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2013 Report Cards
Serving 10+ Years (Senate) / Cosponsors

These special year-end statistics dissect the legislative records of Members of Congress during the 2013 legislative year (Jan 3, 2013-Dec 26, 2013), looking at Members who served at the end of that period. This page was last updated on Dec 1, 2014.

A higher or lower number below doesn’t necessarily make a legislator any better or worse, or more or less effective, than other Members of Congress. We present these statistics for you to understand the quantitative aspects of legislating and make your own judgements based on what legislative activities you think are important.

Keep in mind that there are many important aspects of being a legislator besides what can be measured, such as constituent services and performing oversight of the executive branch, which aren’t reflected here.

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Cosponsors

The total number of cosponsors joining the bills written by each legislator in 2013.

Serving 10+ Years (Senate)
most cosponsors
#1 514 Sen. Robert “Bob” Menendez [D-NJ]
#2 384 Sen. Thomas “Tom” Harkin [D-IA, 1985-2014]
#3 343 Sen. Sherrod Brown [D-OH]
#4 339 Sen. Harry Reid [D-NV, 1987-2016]
#5 303 Sen. Mary Landrieu [D-LA, 1997-2014]
#6 290 Sen. Robert “Bob” Casey [D-PA]
#7 280 Sen. Benjamin Cardin [D-MD]
#8 273 Sen. John “Jack” Reed [D-RI]
#9 269 Sen. Jon Tester [D-MT]
#10 257 Sen. Amy Klobuchar [D-MN]
#11 249 Sen. Barbara Boxer [D-CA, 1993-2016]
#12 242 Sen. Orrin Hatch [R-UT, 1977-2018]
#13 231 Sen. Richard Durbin [D-IL]
#14 226 Sen. Patrick Leahy [D-VT]
#15 216 Sen. Charles “Chuck” Schumer [D-NY]
#16 214 Sen. John Cornyn [R-TX]
#17 202 Sen. Ron Wyden [D-OR]
#18 197 Sen. Bill Nelson [D-FL, 2001-2018]
#19 195 Sen. Max Baucus [D-MT, 1978-2014]
#20 194 Sen. David Vitter [R-LA, 2005-2016]
#21 180 Sen. Thomas Carper [D-DE]
#22 179 Sen. Roger Wicker [R-MS]
#23 176 Sen. Lindsey Graham [R-SC]
#24 172 Sen. Dianne Feinstein [D-CA]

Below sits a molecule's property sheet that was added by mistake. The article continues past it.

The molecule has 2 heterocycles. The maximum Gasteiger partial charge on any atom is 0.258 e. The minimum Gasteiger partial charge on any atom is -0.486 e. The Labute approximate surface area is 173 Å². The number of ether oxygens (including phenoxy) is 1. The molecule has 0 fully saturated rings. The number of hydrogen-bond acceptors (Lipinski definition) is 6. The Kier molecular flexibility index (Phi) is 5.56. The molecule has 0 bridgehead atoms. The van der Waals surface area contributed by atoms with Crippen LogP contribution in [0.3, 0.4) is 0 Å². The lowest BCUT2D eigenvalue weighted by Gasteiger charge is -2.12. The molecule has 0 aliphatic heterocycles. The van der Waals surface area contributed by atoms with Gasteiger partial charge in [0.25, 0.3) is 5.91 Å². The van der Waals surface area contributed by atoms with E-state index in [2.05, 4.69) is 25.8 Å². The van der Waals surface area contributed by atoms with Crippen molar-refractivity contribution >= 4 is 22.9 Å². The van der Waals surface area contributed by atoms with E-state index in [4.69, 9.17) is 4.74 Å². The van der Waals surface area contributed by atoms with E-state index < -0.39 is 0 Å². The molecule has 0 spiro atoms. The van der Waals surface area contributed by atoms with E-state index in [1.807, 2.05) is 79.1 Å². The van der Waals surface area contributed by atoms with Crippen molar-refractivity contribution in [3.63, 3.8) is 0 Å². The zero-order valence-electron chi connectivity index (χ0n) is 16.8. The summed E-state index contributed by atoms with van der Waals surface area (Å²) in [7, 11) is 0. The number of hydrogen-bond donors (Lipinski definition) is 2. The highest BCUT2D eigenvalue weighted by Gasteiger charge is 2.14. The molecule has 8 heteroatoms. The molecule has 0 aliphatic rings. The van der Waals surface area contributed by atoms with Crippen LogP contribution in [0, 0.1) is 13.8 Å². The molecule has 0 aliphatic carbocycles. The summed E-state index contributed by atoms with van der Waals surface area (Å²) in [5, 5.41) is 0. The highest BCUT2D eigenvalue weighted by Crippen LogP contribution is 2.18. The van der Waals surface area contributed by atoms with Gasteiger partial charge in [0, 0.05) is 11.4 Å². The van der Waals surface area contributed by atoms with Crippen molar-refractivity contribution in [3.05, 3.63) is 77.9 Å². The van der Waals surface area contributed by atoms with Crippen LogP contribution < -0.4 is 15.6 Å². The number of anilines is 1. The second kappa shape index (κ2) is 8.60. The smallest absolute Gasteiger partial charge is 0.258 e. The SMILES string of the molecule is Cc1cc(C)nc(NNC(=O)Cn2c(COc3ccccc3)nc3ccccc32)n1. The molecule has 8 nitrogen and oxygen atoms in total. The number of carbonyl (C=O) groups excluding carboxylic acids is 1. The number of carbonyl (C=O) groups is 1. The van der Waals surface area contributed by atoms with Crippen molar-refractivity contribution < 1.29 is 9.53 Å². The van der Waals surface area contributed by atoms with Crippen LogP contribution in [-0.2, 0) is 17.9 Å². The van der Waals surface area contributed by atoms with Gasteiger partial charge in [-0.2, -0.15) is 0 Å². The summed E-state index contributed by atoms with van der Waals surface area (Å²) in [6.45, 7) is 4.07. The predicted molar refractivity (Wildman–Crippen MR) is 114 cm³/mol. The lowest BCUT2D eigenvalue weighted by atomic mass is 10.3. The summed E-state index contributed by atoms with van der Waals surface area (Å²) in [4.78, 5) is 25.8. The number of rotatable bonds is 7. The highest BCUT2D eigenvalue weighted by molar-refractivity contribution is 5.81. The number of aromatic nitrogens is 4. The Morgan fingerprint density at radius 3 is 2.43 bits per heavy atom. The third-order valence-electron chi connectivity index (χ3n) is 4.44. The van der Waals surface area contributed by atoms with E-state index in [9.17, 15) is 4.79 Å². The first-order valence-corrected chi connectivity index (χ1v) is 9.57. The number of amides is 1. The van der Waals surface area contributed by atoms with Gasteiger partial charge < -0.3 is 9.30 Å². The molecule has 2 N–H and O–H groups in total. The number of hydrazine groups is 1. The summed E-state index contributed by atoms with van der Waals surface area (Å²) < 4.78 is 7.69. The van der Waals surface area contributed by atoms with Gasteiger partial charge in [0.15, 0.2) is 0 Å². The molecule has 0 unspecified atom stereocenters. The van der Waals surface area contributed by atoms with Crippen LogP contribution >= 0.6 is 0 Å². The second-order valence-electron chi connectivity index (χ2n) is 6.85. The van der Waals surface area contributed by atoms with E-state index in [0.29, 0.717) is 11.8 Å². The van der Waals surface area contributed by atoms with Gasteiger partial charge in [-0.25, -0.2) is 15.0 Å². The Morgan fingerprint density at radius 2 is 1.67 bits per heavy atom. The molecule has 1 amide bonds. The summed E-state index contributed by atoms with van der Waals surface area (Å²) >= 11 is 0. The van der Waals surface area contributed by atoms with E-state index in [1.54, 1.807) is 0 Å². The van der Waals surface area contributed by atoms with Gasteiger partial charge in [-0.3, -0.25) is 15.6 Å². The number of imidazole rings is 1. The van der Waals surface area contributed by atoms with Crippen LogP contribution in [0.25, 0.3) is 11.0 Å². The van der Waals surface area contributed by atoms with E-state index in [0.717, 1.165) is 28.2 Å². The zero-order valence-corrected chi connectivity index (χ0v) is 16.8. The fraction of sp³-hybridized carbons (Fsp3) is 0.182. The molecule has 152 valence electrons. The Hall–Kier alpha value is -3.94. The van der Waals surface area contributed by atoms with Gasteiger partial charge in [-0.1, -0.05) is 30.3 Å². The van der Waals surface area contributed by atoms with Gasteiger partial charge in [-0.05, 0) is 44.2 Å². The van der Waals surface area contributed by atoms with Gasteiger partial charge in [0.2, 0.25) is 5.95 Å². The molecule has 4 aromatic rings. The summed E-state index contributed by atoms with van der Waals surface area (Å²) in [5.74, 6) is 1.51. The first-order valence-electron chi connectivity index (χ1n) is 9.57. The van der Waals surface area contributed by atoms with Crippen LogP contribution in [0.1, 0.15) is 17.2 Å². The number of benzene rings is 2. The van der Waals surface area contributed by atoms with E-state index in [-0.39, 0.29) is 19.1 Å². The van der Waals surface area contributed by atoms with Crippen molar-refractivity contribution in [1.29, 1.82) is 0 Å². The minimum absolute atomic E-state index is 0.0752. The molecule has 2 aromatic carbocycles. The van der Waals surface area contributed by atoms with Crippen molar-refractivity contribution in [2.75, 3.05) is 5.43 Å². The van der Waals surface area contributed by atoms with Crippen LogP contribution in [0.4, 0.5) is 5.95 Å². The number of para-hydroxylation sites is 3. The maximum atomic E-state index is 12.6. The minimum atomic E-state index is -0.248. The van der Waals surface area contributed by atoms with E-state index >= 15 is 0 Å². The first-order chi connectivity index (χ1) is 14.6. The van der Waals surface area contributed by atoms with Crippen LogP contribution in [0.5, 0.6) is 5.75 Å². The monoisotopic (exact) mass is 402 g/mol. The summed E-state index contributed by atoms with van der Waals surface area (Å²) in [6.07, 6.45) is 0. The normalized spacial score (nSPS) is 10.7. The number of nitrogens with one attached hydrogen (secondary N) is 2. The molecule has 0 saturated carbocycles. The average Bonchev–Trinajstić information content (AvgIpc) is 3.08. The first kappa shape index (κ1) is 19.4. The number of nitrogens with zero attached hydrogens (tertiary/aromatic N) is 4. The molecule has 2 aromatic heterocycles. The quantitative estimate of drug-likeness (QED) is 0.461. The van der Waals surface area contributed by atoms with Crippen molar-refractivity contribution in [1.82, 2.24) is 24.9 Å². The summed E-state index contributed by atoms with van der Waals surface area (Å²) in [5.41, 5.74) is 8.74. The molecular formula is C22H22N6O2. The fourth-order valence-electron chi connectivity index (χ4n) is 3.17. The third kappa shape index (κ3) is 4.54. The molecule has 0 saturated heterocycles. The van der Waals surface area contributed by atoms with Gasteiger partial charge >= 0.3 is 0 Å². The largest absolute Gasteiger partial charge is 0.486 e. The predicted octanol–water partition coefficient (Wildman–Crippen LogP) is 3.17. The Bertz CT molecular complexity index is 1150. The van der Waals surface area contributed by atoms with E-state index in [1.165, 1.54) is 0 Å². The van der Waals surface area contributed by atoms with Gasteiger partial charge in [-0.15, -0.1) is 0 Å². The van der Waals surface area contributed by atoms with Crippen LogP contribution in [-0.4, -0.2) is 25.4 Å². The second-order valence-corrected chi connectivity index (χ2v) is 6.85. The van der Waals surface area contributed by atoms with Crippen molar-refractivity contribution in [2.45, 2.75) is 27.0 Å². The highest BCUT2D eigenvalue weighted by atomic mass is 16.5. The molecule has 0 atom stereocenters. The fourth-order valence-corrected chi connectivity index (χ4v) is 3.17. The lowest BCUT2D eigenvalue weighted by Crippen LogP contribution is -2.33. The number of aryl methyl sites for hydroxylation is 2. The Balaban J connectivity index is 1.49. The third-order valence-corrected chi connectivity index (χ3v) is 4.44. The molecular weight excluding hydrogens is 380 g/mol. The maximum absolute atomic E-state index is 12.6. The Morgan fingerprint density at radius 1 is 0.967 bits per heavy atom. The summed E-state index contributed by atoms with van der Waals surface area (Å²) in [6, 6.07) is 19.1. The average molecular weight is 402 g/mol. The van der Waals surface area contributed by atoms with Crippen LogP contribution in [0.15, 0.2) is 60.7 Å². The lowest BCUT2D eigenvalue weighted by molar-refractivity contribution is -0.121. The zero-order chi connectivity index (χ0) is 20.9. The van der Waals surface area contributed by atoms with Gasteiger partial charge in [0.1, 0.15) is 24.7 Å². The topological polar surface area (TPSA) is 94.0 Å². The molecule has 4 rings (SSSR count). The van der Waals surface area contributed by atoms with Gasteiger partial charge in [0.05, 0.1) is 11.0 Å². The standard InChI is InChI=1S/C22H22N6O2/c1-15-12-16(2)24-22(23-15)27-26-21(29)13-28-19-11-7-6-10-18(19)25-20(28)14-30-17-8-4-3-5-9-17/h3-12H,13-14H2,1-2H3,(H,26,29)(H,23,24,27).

#25 162 Sen. Patty Murray [D-WA]
#26 159 Sen. John Barrasso [R-WY]
#27 152 Sen. Michael Enzi [R-WY]
#28 147 Sen. John “Jay” Rockefeller [D-WV, 1985-2014]
#29 145 Sen. Debbie Stabenow [D-MI]
#29 145 Sen. John Thune [R-SD]
#31 142 Sen. Thomas Coburn [R-OK, 2005-2014]
#32 132 Sen. Bernard “Bernie” Sanders [I-VT]
#33 123 Sen. Pat Roberts [R-KS]
#34 121 Sen. Susan Collins [R-ME]
#35 118 Sen. Mark Pryor [D-AR, 2003-2014]
#36 108 Sen. Mitch McConnell [R-KY]
#36 108 Sen. Sheldon Whitehouse [D-RI]
#38 105 Sen. Lamar Alexander [R-TN]
#39 96 Sen. Maria Cantwell [D-WA]
#40 93 Sen. Carl Levin [D-MI, 1979-2014]
#41 92 Sen. Lisa Murkowski [R-AK]
#42 88 Sen. James “Jim” Inhofe [R-OK]
#43 82 Sen. Charles “Chuck” Grassley [R-IA]
#44 81 Sen. Richard Shelby [R-AL]
#45 76 Sen. Claire McCaskill [D-MO, 2007-2018]
#46 74 Sen. John “Johnny” Isakson [R-GA]
#47 72 Sen. Barbara Mikulski [D-MD, 1987-2016]
#48 67 Sen. Richard Burr [R-NC]
#49 66 Sen. Daniel Coats [R-IN, 2011-2016]
#50 31 Sen. Thad Cochran [R-MS, 1979-2018]
#51 30 Sen. Tim Johnson [D-SD, 1997-2014]
#52 26 Sen. Jefferson “Jeff” Sessions [R-AL, 1997-2017]
#53 25 Sen. Bob Corker [R-TN, 2007-2018]
#54 18 Sen. John McCain [R-AZ, 1987-2018]
#55 16 Sen. Saxby Chambliss [R-GA, 2003-2014]
#56 6 Sen. Michael Crapo [R-ID]
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Additional Notes

The Speaker’s Votes: Missed votes are not computed for the Speaker of the House. According to current House rules, the Speaker of the House is not required to vote in “ordinary legislative proceedings.” In practice this means the Speaker of the House rarely votes but is not considered absent.

Leadership/Ideology: The leadership and ideology scores are not displayed for Members of Congress who introduced fewer than 10 bills, or, for ideology, for Members of Congress that have a low leadership score, as there is usually not enough data in these cases to compute reliable leadership and ideology statistics.

Missing Bills: We exclude bills from some statistics where the sponsor’s original intent is not in the final bill because the bill’s text was replaced in whole with unrelated provisions (i.e. it became a vehicle for passage of unrelated provisions).

Ranking Members (RkMembs): The chair of a committee is always selected from the political party that holds the most seats in the chamber, called the “majority party”. The “ranking member” (sometimes “RkMembs”) is the title given to the senior-most member of the committee not in the majority party.

Freshmen/Sophomores: Freshmen and sophomores are Members of Congress whose first term (in the same chamber at the end of 2013) was the 113th Congress (freshmen) or 112th (sophomores). Members of Congress who took office within the last few months of a Congress are considered freshmen in the next Congress as well.